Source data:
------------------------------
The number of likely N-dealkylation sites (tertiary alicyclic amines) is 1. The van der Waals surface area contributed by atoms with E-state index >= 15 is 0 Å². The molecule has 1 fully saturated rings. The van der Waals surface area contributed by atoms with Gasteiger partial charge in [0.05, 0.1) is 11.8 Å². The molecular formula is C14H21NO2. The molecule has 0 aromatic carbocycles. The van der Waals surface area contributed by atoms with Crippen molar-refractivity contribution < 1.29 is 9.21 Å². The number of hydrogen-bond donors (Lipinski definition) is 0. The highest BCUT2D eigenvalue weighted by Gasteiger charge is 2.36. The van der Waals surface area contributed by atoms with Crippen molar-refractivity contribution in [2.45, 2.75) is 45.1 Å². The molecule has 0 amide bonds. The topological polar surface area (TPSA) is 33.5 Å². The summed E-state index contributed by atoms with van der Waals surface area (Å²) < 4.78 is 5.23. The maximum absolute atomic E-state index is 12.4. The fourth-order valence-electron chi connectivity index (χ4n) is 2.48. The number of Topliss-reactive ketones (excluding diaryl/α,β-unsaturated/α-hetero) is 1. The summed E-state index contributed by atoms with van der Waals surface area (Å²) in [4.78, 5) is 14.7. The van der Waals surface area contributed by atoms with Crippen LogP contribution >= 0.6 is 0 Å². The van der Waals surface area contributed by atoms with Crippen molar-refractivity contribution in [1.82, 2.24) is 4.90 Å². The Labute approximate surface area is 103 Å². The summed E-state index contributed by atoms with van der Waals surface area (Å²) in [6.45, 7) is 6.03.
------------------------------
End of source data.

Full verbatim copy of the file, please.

The number of likely N-dealkylation sites (tertiary alicyclic amines) is 1. The van der Waals surface area contributed by atoms with E-state index >= 15 is 0 Å². The molecule has 1 fully saturated rings. The van der Waals surface area contributed by atoms with Gasteiger partial charge in [0.05, 0.1) is 11.8 Å². The molecular formula is C14H21NO2. The molecule has 0 aromatic carbocycles. The van der Waals surface area contributed by atoms with Crippen molar-refractivity contribution < 1.29 is 9.21 Å². The number of hydrogen-bond donors (Lipinski definition) is 0. The highest BCUT2D eigenvalue weighted by Gasteiger charge is 2.36. The van der Waals surface area contributed by atoms with Crippen molar-refractivity contribution in [2.45, 2.75) is 45.1 Å². The molecule has 0 amide bonds. The topological polar surface area (TPSA) is 33.5 Å². The summed E-state index contributed by atoms with van der Waals surface area (Å²) < 4.78 is 5.23. The maximum absolute atomic E-state index is 12.4. The fourth-order valence-electron chi connectivity index (χ4n) is 2.48. The number of Topliss-reactive ketones (excluding diaryl/α,β-unsaturated/α-hetero) is 1. The summed E-state index contributed by atoms with van der Waals surface area (Å²) in [4.78, 5) is 14.7. The van der Waals surface area contributed by atoms with Crippen LogP contribution >= 0.6 is 0 Å². The van der Waals surface area contributed by atoms with Crippen molar-refractivity contribution in [1.82, 2.24) is 4.90 Å². The Labute approximate surface area is 103 Å². The summed E-state index contributed by atoms with van der Waals surface area (Å²) in [6.45, 7) is 6.03.